Brian and Angela Anderson move forward after tragedy. Photos by Keith Borgmeyer As you turn down the long gravel path toward the Andersons’ home...
As this is the Arts Issue of COMO Living, I thought I’d explore an issue that all artists have to deal with at some point: rejection. All artists, even successful ones, are rejected. As a writer, I am rejected on a daily basis. Please do not mistake that for hyperbole. I literally receive rejection letters almost every single day for work that I have spent hours and days and months creating. I’m not going to lie…it kind of sucks. But, art is a subjective business, and if you’re going to work in a creative field, you have to realize that rejection is just part of the gig.
I did not, however, anticipate how much rejection was involved in the parenting gig. Maybe because when you have a baby, rejection seems impossible. After all, your helpless little creature couldn’t possibly reject you because for one, they can’t even talk. But more importantly, they need you for fundamental things such as food and shelter. As newborns grow into babies and then into toddlers, need is still a prime component of your relationship. They need you to change their diapers. They need you to get them dressed. They need you to give them your iPad. They need, need, need to the point that a little rejection would be a welcome change.
And then somewhere toward the end of elementary school, subtle changes set in. “No, Mommy, you don’t have to volunteer for my field trip,” “You don’t need to walk me into school,” “You don’t have to hug and kiss me goodbye when you drop me off at Timmy’s house.” You think, “Ok, my child is becoming independent.” That’s a good thing, right? And during this phase they still need you, of course, because they can’t reach the top shelf in the pantry, and that’s where you keep all the candy.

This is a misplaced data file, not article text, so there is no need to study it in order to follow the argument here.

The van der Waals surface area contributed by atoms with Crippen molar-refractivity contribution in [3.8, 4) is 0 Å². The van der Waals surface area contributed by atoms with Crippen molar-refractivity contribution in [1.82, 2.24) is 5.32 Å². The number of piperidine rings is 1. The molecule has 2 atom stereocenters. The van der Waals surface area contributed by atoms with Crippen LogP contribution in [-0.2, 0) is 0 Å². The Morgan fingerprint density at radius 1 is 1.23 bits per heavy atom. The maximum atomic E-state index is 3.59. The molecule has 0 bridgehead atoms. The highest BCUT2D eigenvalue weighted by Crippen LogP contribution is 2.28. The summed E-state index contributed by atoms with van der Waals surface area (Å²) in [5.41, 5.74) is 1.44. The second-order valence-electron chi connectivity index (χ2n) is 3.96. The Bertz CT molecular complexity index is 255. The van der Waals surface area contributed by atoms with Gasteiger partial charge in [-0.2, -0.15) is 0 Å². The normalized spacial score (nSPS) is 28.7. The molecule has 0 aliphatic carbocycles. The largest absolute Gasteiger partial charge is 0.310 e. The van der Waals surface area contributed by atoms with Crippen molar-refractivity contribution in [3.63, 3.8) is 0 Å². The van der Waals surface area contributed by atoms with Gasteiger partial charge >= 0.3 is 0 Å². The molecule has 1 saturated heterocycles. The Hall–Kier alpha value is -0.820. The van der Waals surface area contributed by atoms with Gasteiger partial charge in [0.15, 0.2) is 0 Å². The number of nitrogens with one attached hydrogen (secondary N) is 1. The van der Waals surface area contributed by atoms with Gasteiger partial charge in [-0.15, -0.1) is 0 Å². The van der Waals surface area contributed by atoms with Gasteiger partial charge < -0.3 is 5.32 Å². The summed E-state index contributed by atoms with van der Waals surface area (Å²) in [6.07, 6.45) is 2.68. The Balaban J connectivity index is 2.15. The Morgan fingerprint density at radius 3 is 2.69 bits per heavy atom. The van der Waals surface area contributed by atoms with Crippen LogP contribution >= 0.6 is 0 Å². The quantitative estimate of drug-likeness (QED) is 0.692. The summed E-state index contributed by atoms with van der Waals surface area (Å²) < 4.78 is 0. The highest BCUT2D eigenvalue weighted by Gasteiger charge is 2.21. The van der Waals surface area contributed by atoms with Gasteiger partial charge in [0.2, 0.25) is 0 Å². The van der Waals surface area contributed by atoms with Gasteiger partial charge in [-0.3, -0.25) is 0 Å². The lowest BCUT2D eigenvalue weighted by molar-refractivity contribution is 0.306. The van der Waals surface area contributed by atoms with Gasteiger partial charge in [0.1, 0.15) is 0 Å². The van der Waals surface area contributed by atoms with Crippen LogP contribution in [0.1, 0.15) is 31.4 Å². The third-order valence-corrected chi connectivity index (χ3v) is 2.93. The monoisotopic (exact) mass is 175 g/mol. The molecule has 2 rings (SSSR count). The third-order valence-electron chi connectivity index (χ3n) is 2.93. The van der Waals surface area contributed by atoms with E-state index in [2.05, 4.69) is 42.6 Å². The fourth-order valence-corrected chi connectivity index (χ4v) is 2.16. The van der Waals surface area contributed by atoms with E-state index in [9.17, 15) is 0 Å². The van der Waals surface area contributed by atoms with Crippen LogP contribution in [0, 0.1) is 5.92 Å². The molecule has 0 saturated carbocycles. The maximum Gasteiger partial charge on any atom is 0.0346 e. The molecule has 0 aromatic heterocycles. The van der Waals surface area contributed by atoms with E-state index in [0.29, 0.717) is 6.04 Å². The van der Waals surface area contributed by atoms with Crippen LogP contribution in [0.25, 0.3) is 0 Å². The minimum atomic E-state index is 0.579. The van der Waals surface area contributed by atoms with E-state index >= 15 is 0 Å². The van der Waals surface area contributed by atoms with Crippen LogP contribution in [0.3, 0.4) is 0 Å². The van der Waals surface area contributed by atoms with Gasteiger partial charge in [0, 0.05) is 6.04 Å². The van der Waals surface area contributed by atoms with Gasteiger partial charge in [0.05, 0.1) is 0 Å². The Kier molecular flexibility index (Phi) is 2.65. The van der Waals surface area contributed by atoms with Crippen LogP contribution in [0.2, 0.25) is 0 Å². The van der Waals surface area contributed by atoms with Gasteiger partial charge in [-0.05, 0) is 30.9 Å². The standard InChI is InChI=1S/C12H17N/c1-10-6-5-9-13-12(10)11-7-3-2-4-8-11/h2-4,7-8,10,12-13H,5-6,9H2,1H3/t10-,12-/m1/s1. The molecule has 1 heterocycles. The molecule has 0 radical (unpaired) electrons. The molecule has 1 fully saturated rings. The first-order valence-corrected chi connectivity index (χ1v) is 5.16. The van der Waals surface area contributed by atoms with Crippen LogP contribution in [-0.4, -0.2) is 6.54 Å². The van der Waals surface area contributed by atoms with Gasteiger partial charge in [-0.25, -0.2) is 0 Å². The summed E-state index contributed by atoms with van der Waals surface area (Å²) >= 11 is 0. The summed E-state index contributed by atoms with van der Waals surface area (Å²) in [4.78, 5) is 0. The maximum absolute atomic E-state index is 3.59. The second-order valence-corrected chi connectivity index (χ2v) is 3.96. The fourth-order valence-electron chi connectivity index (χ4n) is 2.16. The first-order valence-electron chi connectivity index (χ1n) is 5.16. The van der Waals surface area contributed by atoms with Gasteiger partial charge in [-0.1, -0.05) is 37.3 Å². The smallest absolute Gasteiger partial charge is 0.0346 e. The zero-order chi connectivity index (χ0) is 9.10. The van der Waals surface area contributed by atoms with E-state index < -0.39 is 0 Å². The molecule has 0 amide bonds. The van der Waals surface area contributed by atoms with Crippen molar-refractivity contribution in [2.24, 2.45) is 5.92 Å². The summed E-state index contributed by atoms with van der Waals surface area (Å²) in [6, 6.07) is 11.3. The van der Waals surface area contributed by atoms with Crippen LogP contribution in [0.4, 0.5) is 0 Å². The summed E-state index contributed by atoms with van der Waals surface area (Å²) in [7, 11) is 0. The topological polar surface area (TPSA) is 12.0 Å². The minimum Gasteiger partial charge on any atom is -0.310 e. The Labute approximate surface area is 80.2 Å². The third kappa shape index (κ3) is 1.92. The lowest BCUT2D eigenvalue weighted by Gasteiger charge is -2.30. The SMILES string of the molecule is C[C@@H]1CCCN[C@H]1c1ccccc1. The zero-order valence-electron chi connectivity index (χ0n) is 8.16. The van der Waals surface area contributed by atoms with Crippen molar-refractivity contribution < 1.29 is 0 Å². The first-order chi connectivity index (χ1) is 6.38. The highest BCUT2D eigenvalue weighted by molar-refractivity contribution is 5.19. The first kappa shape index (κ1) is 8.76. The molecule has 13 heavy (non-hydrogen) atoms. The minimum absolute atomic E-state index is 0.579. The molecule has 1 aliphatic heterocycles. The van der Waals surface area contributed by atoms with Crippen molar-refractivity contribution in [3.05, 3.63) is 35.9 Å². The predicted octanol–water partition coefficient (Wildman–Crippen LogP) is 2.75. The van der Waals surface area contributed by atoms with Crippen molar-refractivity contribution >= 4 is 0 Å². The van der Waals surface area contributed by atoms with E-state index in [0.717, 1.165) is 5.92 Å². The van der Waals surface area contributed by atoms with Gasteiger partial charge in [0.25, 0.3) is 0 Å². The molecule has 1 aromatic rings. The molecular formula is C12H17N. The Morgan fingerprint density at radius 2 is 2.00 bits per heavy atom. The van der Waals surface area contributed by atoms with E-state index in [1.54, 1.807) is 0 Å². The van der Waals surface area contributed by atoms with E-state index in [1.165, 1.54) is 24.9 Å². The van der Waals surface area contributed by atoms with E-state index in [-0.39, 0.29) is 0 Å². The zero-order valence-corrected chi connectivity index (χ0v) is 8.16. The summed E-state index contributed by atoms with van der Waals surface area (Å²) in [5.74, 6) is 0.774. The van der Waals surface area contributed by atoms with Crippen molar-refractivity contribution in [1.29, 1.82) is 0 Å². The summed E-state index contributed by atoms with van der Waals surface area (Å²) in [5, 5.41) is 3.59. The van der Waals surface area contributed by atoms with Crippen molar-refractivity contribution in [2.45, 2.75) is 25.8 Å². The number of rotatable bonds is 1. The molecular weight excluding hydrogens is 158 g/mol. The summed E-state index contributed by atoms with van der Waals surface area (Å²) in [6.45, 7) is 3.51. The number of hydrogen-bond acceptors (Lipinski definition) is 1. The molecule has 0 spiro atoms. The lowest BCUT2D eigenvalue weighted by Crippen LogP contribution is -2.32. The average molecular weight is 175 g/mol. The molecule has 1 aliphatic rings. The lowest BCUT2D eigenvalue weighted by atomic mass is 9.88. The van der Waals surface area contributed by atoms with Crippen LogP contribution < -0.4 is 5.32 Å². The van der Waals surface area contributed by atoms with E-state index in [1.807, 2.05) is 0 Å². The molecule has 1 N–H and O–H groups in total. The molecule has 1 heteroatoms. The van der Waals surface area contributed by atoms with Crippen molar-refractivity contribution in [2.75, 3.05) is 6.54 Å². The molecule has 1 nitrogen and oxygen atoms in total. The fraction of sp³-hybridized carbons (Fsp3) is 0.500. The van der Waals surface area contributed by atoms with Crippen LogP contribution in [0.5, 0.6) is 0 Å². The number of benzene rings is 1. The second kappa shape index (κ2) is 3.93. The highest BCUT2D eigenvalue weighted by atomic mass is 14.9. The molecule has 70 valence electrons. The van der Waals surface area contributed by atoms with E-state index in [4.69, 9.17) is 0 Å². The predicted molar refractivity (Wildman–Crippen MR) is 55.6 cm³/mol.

But then somewhere during the middle school years, their needs change and begin to center around two things: transportation and money. These are not their only needs, but they are certainly the only needs they want to talk to you about. So that means that the other things you offer your children—your values, hopes, dreams, wisdom— are often rejected. And let me tell you, rejection from an 11 to 14 year-old, who has not yet perfected the subtlety of constructive criticism ,can be severe.
No joke, my daughter asked me last week why my face was “like that.” She literally rejected my face. I wasn’t sure how to respond to this as this is the only face I have, so I just gave her my most sympathetic look and said in a loving tone, “I don’t know, honey. We’re just going to have to get through this together.”
And I think that is the key to rejection— treating it with one measure of acceptance and two or three measures of perseverance. Because rejections will happen in every aspect of our social and professional lives whether we choose to become artists, parents, lawyers, athletes or anything other than a giant pile of cold hard cash. It kind of sucks, but there it is.
So, I try not to let my kid’s subtle (and sometimes not so subtle) rejection bother me too much. I don’t let it stop me from parenting. I don’t let it dictate how and why I make decisions about their well-being, nor do I take it too personally. I also use my own stories of rejection to help them become comfortable with the idea that they too will one day face rejection, despite what all their “participation” ribbons have taught them. I tell them about all my writing rejections. I tell them how sometimes it makes me feel bad. I make jokes about this or that editor’s lack of vision. And in the end, I show them how I go back to work and try to improve. Because to quote every successful artist—and parent— ever: “Rejection doesn’t equal failure. The only way you fail for sure is if you stop trying.”